our children for emergency situations both at school and at home.
I have to wonder if Tracey Miller attended the same parent
meetings I attended, where:
* both school district officials and police organizations admitted
that some things could have been done better;
* an overly detailed account was given of what happened;
* it was explained why phone calls could not go out to everyone
nor an e-mail as these are not run from the school but from a
parents' home as a courtesy to parents;
* and they did talk about 15 children showing allergy symptoms on
When I got to the park to find my daughter, the number of adults
in official capacities was amazing. There were administration and
health personnel from Crescenta Valley High School, emergency
personnel from a vast number of agencies, each class with its
teacher, district people and police keeping the perimeter secure.
When I tried to check out a child who was not my daughter --
because the mother was out of town -- I was politely told I couldn't
because they couldn't verify that it was OK. At first, I was angered,
but then pleased such good care was being taken.
I knew that my daughter had been well taken care of when she told
me about all the food, water and sunscreen that was passed around. I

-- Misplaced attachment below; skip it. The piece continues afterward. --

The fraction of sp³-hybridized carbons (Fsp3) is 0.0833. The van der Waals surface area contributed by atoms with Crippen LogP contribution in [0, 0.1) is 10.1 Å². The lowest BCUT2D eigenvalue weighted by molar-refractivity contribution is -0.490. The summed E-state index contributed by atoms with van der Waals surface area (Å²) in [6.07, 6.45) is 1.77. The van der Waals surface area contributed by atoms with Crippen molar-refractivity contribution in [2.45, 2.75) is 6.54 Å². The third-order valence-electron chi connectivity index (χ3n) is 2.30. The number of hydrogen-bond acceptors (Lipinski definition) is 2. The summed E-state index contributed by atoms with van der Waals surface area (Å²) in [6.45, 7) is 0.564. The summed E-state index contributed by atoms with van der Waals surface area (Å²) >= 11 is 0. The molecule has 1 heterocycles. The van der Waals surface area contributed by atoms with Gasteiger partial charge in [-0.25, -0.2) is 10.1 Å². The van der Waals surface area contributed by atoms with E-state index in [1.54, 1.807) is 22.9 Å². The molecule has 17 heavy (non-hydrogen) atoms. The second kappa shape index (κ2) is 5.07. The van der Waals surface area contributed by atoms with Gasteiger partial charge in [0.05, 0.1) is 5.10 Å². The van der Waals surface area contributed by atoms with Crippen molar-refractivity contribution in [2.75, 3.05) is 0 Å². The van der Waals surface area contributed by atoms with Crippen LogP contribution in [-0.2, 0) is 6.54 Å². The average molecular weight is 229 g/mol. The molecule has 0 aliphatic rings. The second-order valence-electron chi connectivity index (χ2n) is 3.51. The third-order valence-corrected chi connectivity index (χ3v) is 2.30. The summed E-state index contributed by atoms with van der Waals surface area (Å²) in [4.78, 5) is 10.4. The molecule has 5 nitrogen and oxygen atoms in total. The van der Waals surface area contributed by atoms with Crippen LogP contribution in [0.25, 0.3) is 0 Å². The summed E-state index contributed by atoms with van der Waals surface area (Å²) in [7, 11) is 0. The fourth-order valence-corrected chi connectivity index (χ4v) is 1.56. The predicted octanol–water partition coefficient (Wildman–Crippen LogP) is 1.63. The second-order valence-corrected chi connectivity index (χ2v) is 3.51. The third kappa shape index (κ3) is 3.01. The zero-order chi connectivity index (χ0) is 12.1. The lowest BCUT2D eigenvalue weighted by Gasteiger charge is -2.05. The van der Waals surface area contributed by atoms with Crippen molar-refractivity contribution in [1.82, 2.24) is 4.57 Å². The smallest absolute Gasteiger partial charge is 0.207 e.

have heard stories of a few children who didn't get their needs
fulfilled. I hope that their parents are teaching them now how to get
their needs met, by finding an adult that can help them and by
speaking up for themselves. These children are seventh- and
eighth-graders and they should be able to handle some things without
an adult holding their hand, even in an emergency.
I must also say I was thankful that an assembly was held first
thing so that my daughter felt informed about changes and about the
incident itself. I was also thrilled to know that the administration
had prepared for construction problems by adding extra instructional
minutes for the entire year so that they could miss these days of
school but still meet regulated instructional minute times set by the